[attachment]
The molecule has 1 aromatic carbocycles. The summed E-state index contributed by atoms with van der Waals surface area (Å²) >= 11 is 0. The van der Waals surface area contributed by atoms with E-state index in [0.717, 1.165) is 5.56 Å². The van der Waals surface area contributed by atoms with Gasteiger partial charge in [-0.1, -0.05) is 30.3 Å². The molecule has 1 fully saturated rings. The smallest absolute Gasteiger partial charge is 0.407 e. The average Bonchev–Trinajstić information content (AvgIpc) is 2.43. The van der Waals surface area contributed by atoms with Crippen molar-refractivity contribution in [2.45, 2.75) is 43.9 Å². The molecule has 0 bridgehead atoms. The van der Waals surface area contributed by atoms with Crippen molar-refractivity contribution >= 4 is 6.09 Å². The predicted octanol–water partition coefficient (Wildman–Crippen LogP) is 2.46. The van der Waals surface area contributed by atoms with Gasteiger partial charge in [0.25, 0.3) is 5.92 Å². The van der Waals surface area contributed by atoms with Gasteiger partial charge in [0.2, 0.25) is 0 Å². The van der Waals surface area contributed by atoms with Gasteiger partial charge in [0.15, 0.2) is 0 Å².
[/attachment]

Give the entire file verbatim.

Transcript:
The molecule has 1 aromatic carbocycles. The summed E-state index contributed by atoms with van der Waals surface area (Å²) >= 11 is 0. The van der Waals surface area contributed by atoms with E-state index in [0.717, 1.165) is 5.56 Å². The van der Waals surface area contributed by atoms with Gasteiger partial charge in [-0.1, -0.05) is 30.3 Å². The molecule has 1 fully saturated rings. The smallest absolute Gasteiger partial charge is 0.407 e. The average Bonchev–Trinajstić information content (AvgIpc) is 2.43. The van der Waals surface area contributed by atoms with Crippen molar-refractivity contribution in [2.45, 2.75) is 43.9 Å². The molecule has 0 bridgehead atoms. The van der Waals surface area contributed by atoms with Crippen molar-refractivity contribution >= 4 is 6.09 Å². The predicted octanol–water partition coefficient (Wildman–Crippen LogP) is 2.46. The van der Waals surface area contributed by atoms with Gasteiger partial charge in [0.25, 0.3) is 5.92 Å². The van der Waals surface area contributed by atoms with Gasteiger partial charge in [0.2, 0.25) is 0 Å². The van der Waals surface area contributed by atoms with Gasteiger partial charge in [0.15, 0.2) is 0 Å².